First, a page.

Original article from Kent Live
Community efforts have raised thousands of pounds for a Tunbridge Wells student who was found dead earlier this month.
The body of Olisa Odukwe, a former Bennett Memorial Diocesan School pupil, was recovered from Bristol harbour last week.
The 20-year-old had been attending the University of Bristol and had been missing for a number of days before the discovery of his body was made.
A GoFundMe page has now been set up by one of Olisa's close friends and raised more than £5,000 in a single day.
Signing up to the KentLive newsletter means you'll get the latest news direct to your inbox twice a day.
It couldn't be simpler and it takes seconds – simply press here, enter your email address and follow the instructions. You can also enter your email address in the box below the picture on most desktop and mobile platforms.
You can also sign up to our website and comment on our stories by pressing here and signing in.
The funds donated will go towards a memorial bench and tree to remember Olisa.
They will be installed in a place where the student "spent a lot of time with friends".
Any of the remaining money will be donated to mental health charity Mind UK.
Lucy Weatherly, who made the GoFundMe page, told BristolLive: “We wanted to get an inscribed bench and magnolia tree planted in the park where me and a lot of friends spent time with Olisa.
“We thought that if we made enough money for the memorial by fundraising there might be a couple of hundred pounds leftover that we could donate to a mental health charity.
“After the fundraiser had been up for a few hours, it seemed quite clear that a lot of people wanted to donate.
“We decided to raise the target so that we could donate more money to charity than we first anticipated.”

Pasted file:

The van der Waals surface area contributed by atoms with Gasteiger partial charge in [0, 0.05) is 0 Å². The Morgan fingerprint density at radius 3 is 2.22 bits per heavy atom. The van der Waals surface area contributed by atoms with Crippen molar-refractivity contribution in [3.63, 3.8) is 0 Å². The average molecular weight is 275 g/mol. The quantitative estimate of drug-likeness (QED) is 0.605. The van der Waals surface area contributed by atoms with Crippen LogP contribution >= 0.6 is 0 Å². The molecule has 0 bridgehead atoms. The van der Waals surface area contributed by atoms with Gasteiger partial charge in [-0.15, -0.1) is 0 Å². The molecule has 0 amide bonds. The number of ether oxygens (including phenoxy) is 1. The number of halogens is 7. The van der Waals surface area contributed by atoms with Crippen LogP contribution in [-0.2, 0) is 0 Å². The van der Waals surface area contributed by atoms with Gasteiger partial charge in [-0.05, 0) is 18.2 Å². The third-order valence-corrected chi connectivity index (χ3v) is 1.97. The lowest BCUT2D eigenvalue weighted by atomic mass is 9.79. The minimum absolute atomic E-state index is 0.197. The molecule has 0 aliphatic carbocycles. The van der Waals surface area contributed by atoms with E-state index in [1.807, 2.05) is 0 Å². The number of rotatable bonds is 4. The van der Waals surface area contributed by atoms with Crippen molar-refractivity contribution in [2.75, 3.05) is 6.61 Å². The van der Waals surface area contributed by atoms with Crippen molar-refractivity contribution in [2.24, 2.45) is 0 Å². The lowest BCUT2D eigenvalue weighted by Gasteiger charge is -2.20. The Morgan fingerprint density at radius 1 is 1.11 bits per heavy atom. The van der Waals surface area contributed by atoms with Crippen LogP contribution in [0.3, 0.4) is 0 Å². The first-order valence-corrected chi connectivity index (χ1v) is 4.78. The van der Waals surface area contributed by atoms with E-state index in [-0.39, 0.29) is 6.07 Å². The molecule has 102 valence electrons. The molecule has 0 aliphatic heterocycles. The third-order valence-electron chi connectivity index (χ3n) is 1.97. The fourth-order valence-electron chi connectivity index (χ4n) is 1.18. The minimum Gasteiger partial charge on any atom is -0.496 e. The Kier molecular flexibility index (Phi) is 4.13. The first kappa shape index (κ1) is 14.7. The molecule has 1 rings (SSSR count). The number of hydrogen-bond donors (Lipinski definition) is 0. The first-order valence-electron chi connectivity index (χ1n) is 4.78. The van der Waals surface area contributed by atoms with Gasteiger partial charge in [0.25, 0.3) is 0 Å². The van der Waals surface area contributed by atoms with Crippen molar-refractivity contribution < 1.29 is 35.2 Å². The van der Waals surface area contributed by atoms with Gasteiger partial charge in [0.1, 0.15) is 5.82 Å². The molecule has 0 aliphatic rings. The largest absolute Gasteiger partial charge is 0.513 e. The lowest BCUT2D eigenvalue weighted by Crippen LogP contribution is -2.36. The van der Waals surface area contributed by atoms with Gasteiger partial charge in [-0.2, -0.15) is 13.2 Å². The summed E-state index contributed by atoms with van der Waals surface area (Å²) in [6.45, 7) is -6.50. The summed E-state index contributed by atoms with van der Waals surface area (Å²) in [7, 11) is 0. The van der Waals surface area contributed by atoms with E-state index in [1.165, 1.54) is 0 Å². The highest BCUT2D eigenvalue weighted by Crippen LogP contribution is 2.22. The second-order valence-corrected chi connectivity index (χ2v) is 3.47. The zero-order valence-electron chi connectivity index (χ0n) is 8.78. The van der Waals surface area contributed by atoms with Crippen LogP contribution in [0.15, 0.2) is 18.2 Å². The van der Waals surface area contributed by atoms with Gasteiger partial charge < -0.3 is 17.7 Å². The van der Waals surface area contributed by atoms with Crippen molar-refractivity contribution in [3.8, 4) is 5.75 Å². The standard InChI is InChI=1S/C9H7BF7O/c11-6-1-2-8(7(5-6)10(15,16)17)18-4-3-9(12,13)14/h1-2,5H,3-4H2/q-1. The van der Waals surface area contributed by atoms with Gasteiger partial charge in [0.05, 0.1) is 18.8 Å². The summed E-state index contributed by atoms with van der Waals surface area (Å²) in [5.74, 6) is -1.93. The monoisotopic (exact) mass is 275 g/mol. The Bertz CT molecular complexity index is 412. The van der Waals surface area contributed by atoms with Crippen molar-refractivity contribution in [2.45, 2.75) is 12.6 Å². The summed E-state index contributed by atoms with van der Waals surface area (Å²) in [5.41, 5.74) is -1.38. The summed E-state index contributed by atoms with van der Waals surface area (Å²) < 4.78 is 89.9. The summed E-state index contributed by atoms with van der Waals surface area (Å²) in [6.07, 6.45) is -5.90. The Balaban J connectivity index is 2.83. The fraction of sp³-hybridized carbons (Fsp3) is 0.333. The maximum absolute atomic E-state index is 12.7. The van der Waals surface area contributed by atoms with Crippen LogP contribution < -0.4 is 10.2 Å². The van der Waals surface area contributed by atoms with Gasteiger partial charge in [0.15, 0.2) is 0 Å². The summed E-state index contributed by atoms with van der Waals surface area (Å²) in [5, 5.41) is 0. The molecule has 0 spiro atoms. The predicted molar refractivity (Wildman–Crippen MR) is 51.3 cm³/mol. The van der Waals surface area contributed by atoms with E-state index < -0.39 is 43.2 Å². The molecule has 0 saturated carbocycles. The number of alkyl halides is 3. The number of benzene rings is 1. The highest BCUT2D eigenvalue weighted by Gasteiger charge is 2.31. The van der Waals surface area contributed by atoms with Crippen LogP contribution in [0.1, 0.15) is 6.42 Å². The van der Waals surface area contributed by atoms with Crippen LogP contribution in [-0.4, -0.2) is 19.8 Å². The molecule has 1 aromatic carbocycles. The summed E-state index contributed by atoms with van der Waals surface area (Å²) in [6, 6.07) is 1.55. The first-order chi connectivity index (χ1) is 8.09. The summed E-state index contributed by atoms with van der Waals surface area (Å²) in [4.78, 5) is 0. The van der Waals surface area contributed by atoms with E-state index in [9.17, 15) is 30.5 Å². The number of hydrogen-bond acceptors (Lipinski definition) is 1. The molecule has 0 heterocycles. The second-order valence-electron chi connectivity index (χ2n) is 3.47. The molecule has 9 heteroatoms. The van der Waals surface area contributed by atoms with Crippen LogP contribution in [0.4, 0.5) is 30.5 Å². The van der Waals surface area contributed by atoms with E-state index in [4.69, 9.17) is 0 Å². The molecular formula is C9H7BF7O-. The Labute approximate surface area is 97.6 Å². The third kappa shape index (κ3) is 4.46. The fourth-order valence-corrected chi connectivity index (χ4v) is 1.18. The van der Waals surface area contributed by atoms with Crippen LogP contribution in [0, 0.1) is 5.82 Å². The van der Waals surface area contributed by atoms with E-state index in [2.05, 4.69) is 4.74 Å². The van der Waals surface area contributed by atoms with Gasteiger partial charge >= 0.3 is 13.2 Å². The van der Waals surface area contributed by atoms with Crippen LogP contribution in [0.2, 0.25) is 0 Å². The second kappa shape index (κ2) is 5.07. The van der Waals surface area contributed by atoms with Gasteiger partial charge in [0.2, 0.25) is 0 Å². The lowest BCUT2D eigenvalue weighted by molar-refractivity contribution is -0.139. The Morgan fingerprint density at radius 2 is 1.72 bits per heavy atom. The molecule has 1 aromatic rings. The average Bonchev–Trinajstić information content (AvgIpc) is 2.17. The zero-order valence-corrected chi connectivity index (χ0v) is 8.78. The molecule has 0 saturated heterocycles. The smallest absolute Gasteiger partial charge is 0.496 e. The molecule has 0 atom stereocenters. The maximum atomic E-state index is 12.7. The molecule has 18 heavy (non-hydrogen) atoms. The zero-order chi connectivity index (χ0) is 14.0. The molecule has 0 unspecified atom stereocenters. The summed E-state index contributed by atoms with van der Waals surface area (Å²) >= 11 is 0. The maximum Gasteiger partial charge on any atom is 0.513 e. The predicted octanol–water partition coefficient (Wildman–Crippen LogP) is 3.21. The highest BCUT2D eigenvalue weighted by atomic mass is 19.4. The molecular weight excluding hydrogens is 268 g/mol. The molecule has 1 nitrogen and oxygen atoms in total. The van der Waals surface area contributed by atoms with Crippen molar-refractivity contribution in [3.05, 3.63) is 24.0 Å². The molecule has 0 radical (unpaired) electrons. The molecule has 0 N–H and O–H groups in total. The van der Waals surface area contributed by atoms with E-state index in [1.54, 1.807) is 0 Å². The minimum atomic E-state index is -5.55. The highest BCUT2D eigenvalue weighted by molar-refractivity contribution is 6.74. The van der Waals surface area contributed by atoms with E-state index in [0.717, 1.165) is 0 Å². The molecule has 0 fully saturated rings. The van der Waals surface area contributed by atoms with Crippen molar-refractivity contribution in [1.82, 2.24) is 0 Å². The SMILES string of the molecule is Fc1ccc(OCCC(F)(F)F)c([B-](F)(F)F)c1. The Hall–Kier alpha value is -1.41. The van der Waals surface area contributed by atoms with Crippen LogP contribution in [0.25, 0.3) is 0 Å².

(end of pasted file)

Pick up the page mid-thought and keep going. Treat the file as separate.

Lucy describes Olisa as having been a “very loving” person who would be “proud” his memorial is going towards an important cause like mental health.
She said: “He was kind to absolutely every person he spoke to.
“He would be so proud that a memorial for him was leading to a vast amount of money that can be donated to important causes like mental health.
“The fact that Olisa's memorial can now signify the love and kindness of everyone who has donated as well as a reminder of a great and kind friend makes us so happy.”
You don't have to suffer in silence if you're struggling with your mental health. Here are some groups you can contact when you need help:
Samaritans: Phone 116 123, 24 hours a day, or email email@example.com, in confidence
Childline: Phone 0800 1111. Calls are free and won't show up on your bill
PAPYRUS: A voluntary organisation supporting suicidal teens and young adults. Phone 0800 068 4141
Depression Alliance: A charity for people with depression. No helpline but offers useful resources and links to other information on its website
Students Against Depression: A website for students who are depressed, have low mood, or are suicidal. Click here to visit
Bullying UK: A website for both children and adults affected by bullying. Click here
Campaign Against Living Miserably (CALM): For young men who are feeling unhappy. Has a website here and a helpline: 0800 58 58 58
Speaking on the importance of discussing mental health, Lucy said: "Young men are resorting to ending their lives instead of feeling like their lives can be improved. This boils down to the fact that young men either think that they can't or shouldn't speak about their mental health, some thinking that they should not even be allowed to have poor mental health or that the help available is not for them.
"The NHS is under a huge strain and mental health is funded very poorly."
She says campaigning for better mental health services is "extremely important" and can "quite literally save lives."
"My friends and I would like to do as much as we can to change this however we can. Having a fundraiser in the name of Olisa is a start.
"Ideally this would be a yearly fundraiser that can hopefully raise a lot of money for charities such as CALM and Mind.
"Raising money for these charities is important since they provide help in the form of helplines and have accessible information on their websites. They also play a big part in campaigning for the government to increase funding for mental health services and education on mental health."
Press here to donate to find out more and donate to the fundraiser.